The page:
Crete's vanished civilisation Part 2 - Conspiracy theories

Today, a new part of Crete's lost civilisation. I like it very much and I'm sure you will too. Happy reading!


The Minoan culture probably emerged around 2500 BC and reached its peak around 1600 BC.

Its political, economic and cultural centre was the city of Knossos on the north coast of the island, where the main residence of the Minoan ruler stood. Around the main courtyard were almost 1500 rooms: apartments, reception rooms, baths, storerooms, corridors and a grand staircase. The many beautiful frescoes that have been discovered throughout the palace show that the Minoans were far ahead of their neighbours when it came to art. Knossos was by no means the only important city of the Minoan kingdom. There were other cities and palaces on the island, such as Phaestos, Meila and Hagia Traida.  But this highly developed world inexplicably disappeared about fifteen centuries before the birth of Christ, and even today the reason for this disappearance is pure speculation. 

In 1909, the British professor of ancient history, K. T. Frost, published an article in The Times of London in which he wondered whether the Milenian civilisation was somehow linked to the legend of the lost continent of Atlantis.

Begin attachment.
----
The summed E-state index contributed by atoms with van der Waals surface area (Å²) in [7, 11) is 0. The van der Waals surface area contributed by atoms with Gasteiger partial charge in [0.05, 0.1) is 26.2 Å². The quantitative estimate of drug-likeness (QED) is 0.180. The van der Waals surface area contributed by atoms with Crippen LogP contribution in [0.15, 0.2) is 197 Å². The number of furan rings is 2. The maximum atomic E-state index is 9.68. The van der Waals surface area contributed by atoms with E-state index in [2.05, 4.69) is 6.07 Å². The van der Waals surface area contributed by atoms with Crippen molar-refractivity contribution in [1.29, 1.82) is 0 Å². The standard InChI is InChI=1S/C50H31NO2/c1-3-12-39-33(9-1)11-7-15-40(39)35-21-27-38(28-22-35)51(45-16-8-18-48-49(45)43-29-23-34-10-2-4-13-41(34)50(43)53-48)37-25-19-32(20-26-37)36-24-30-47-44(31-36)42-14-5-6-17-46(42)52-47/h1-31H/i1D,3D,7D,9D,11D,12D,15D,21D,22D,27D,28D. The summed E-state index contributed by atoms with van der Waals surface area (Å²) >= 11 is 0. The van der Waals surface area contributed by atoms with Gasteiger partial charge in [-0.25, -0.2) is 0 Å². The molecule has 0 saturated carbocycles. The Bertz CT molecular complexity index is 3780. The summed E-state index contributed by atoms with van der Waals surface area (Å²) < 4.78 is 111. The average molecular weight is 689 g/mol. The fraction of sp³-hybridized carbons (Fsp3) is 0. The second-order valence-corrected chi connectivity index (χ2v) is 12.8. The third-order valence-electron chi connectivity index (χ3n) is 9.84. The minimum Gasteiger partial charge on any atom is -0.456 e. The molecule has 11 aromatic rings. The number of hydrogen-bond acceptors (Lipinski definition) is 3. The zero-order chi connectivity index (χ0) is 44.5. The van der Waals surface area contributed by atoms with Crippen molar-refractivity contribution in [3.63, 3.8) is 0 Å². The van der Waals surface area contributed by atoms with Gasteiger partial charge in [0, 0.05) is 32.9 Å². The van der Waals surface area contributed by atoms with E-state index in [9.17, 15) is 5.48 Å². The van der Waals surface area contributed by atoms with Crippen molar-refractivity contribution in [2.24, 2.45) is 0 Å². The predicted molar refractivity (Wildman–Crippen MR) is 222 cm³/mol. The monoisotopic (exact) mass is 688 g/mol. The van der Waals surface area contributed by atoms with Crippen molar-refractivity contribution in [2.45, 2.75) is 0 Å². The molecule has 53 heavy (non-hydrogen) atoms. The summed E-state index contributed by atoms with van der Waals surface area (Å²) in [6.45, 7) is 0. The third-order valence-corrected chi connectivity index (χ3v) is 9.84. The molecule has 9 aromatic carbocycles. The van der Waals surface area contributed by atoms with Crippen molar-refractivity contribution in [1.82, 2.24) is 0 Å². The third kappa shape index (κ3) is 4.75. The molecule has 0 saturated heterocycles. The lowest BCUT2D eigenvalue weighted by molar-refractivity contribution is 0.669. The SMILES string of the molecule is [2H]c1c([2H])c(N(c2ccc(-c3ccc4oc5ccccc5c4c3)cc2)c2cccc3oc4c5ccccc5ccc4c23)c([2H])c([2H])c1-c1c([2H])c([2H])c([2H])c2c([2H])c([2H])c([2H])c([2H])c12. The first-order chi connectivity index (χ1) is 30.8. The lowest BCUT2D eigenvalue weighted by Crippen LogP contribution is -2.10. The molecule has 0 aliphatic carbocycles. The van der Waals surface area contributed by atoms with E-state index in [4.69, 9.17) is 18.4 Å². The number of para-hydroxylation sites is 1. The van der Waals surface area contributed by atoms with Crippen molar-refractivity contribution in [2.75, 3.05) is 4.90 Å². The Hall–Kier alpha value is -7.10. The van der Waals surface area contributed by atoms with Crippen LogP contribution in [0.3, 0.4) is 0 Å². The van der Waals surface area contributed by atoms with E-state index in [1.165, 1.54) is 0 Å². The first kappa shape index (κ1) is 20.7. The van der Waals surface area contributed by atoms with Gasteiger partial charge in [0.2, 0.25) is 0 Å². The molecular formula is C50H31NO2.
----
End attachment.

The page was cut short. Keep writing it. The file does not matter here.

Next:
He also wrote that both Crete and Atlantis were island kingdoms and maritime superpowers, and both suddenly disappeared.


Thirty years later, the chief director of archaeological research in Greece, Professor Spiridon Marinatos, came up with new insights into the disappearance of the Cretan civilisation. During his excavations, he came across a cavity filled with a chestnut tree. On the basis of this discovery, he hypothesised that Minoan Crete might have been destroyed by volcanic activity. It was well known that a catastrophic volcanic eruption in the 2nd millennium BC had displaced the island of Thira (now Santorini), which lies about 120 km north of Crete.

Marinatos pointed to the huge gas wave triggered by the explosion of the Indonesian volcano Krakataua (1883), and suggested that a similar catastrophe might have struck Crete.

Further excavations on Santorini revealed, among other things, a millionaire settlement near the present town of Akrotiri. Like Roman Pompeii, the Minoan city was covered by volcanic ash. These finds have long supported the hypothesis that the Mycenaean civilisation was the victim of a massive volcanic eruption and subsequent tidal wave. According to Marinatos, this catastrophe occurred in 1550 BC.

However, subsequent work by volcanologists and other experts has pushed this date back to 1628 B.C. At that time, the Minoan culture was at its height and would continue to flourish for at least another hundred years, making it difficult to accept Marinatos' thesis. 

Here is the end of today's conspiracy theory comes the last Part 3 very soon next month. Don't forget to subscribe to the newsletter and keep up to date. And gmail confirms it! See you again soon!